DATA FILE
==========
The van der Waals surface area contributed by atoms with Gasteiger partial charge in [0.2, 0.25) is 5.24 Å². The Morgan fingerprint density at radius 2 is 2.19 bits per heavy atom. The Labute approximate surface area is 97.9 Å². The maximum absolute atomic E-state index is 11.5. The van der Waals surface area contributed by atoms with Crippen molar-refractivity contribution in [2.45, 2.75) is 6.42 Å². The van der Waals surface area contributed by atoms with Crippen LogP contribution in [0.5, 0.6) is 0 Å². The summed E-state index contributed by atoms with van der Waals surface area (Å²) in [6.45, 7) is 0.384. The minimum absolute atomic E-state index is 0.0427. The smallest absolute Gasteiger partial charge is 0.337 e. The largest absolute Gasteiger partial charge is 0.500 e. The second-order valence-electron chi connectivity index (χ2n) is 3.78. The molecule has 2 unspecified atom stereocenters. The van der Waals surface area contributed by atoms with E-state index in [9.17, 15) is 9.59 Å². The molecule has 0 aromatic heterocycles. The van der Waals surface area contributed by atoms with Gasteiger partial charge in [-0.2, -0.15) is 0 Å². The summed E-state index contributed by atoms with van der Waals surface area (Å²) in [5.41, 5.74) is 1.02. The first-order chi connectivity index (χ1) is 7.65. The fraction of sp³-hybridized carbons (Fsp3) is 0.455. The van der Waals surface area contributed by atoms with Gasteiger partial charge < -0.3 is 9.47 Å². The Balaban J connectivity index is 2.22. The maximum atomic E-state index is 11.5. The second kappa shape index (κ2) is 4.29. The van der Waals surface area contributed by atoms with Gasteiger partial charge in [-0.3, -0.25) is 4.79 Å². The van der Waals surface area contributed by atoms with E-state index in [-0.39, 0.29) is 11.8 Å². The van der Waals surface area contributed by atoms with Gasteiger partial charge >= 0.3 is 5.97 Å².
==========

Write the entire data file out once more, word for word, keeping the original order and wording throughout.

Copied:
The van der Waals surface area contributed by atoms with Gasteiger partial charge in [0.2, 0.25) is 5.24 Å². The Morgan fingerprint density at radius 2 is 2.19 bits per heavy atom. The Labute approximate surface area is 97.9 Å². The maximum absolute atomic E-state index is 11.5. The van der Waals surface area contributed by atoms with Crippen molar-refractivity contribution in [2.45, 2.75) is 6.42 Å². The van der Waals surface area contributed by atoms with Crippen LogP contribution in [0.5, 0.6) is 0 Å². The summed E-state index contributed by atoms with van der Waals surface area (Å²) in [6.45, 7) is 0.384. The minimum absolute atomic E-state index is 0.0427. The smallest absolute Gasteiger partial charge is 0.337 e. The largest absolute Gasteiger partial charge is 0.500 e. The second-order valence-electron chi connectivity index (χ2n) is 3.78. The molecule has 2 unspecified atom stereocenters. The van der Waals surface area contributed by atoms with E-state index in [9.17, 15) is 9.59 Å². The molecule has 0 aromatic heterocycles. The van der Waals surface area contributed by atoms with Gasteiger partial charge in [-0.2, -0.15) is 0 Å². The summed E-state index contributed by atoms with van der Waals surface area (Å²) in [5.41, 5.74) is 1.02. The first-order chi connectivity index (χ1) is 7.65. The fraction of sp³-hybridized carbons (Fsp3) is 0.455. The van der Waals surface area contributed by atoms with Gasteiger partial charge < -0.3 is 9.47 Å². The Balaban J connectivity index is 2.22. The maximum atomic E-state index is 11.5. The second kappa shape index (κ2) is 4.29. The van der Waals surface area contributed by atoms with Gasteiger partial charge in [-0.3, -0.25) is 4.79 Å². The van der Waals surface area contributed by atoms with E-state index in [-0.39, 0.29) is 11.8 Å². The van der Waals surface area contributed by atoms with Gasteiger partial charge >= 0.3 is 5.97 Å².